More than half of residential tenants are currently struggling to pay their rent, largely as a result of the COVID-19 pandemic, according to a new survey of property managers released by real estate technology company Snappt. One-quarter of these residents are paying late, while 17% pay less than full rent and 11% have stopped paying altogether.
Respondents to the 2020 Effects of the COVID-19 Pandemic on Residential Rentals Survey reported that evictions have risen by 75% since the start of the COVID-19 pandemic, with a current eviction rate of 21%. Many of these evictions are on hold until moratoriums expire; a typical building has a backlog of 15 evictions.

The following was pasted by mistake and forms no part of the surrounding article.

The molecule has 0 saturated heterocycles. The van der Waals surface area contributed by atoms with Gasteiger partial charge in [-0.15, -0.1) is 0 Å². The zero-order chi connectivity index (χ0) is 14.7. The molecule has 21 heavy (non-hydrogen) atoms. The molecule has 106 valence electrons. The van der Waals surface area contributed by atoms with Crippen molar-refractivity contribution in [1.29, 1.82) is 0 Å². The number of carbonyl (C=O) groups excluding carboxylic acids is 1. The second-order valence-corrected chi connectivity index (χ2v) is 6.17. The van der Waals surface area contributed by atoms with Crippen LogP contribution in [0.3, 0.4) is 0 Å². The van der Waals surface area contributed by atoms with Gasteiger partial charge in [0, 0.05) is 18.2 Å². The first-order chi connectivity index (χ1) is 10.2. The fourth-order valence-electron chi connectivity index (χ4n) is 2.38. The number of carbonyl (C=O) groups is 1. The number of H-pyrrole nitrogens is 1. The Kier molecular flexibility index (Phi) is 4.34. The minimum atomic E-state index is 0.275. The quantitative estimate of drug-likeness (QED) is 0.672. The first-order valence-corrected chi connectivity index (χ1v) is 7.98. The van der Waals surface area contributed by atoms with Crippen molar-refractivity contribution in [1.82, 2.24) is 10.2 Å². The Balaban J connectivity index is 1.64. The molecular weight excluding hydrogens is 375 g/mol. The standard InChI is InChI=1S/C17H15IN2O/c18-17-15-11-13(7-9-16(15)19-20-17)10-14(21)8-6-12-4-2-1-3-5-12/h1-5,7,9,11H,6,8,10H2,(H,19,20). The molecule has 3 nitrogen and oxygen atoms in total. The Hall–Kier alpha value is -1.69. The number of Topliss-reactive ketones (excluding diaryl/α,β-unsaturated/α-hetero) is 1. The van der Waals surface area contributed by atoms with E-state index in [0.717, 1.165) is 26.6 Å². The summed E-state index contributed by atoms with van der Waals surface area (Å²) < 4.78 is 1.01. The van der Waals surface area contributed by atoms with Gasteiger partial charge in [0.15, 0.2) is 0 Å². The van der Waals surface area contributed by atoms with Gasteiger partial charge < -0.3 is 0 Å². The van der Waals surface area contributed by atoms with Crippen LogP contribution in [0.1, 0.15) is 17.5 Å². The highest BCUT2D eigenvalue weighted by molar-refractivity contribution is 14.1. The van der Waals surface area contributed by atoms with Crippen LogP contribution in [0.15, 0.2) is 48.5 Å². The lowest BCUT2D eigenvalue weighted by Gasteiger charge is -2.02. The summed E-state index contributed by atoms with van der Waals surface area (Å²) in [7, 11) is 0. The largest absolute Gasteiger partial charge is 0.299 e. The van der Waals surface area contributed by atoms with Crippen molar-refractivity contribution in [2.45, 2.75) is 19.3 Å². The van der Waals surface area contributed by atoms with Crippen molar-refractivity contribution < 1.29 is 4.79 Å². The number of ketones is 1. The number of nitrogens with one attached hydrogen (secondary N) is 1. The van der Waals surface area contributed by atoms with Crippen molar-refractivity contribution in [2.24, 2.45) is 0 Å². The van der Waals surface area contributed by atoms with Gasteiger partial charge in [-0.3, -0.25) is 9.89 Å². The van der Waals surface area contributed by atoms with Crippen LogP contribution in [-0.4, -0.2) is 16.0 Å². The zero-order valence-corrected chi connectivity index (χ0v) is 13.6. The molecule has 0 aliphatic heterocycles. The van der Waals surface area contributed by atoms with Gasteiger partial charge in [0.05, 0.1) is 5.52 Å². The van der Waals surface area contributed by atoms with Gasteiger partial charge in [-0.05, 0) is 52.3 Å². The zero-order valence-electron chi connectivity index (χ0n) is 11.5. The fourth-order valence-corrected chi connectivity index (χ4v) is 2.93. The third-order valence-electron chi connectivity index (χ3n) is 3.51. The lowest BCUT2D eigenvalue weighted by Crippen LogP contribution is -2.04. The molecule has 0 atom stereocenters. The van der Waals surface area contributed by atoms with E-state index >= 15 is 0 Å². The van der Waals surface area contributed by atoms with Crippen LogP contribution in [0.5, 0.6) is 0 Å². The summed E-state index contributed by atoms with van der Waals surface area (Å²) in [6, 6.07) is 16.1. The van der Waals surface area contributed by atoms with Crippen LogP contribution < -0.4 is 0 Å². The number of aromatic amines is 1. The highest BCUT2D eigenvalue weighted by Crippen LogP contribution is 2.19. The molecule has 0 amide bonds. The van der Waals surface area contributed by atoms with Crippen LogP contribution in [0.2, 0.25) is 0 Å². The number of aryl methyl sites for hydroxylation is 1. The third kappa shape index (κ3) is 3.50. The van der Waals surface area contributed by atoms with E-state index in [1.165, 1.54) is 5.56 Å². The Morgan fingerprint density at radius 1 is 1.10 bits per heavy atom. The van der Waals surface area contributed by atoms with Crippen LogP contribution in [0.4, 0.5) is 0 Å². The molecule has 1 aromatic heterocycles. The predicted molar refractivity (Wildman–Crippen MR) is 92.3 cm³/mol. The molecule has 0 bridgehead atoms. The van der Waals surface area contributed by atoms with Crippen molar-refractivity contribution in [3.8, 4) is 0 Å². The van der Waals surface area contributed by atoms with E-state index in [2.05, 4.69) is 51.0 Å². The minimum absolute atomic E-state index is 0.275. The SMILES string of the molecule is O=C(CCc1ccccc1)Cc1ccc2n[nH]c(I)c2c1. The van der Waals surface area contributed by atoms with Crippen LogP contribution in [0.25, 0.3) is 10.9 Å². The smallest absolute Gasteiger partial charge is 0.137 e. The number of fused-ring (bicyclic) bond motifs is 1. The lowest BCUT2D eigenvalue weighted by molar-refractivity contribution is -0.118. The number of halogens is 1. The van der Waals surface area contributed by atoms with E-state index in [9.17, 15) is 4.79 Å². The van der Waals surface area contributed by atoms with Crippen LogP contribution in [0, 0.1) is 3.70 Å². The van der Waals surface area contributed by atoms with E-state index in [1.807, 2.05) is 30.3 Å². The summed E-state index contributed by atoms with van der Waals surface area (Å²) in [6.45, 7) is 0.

According to Daniel Berlind, CEO and co-founder of Snappt, one in four of the evictions in progress are associated with application fraud, in which applicants have altered financial documents, such as pay stubs or bank statements, in order to rent an apartment. “The survey shows that nearly a third of applications now exhibit application fraud,” says Berlind. “That represents a nearly doubling since the pandemic hit.”
Eighty-five percent of respondents reported that they had been a victim of application fraud this year, up from 66% last year, and estimate that one in four fraudulent applications passes undetected, up from one in 10 last year. Between an increase in application fraud and tenant struggles to pay rent, Snappt estimates that the COVID-19 pandemic has cost the typical building $71,500 since March 2020.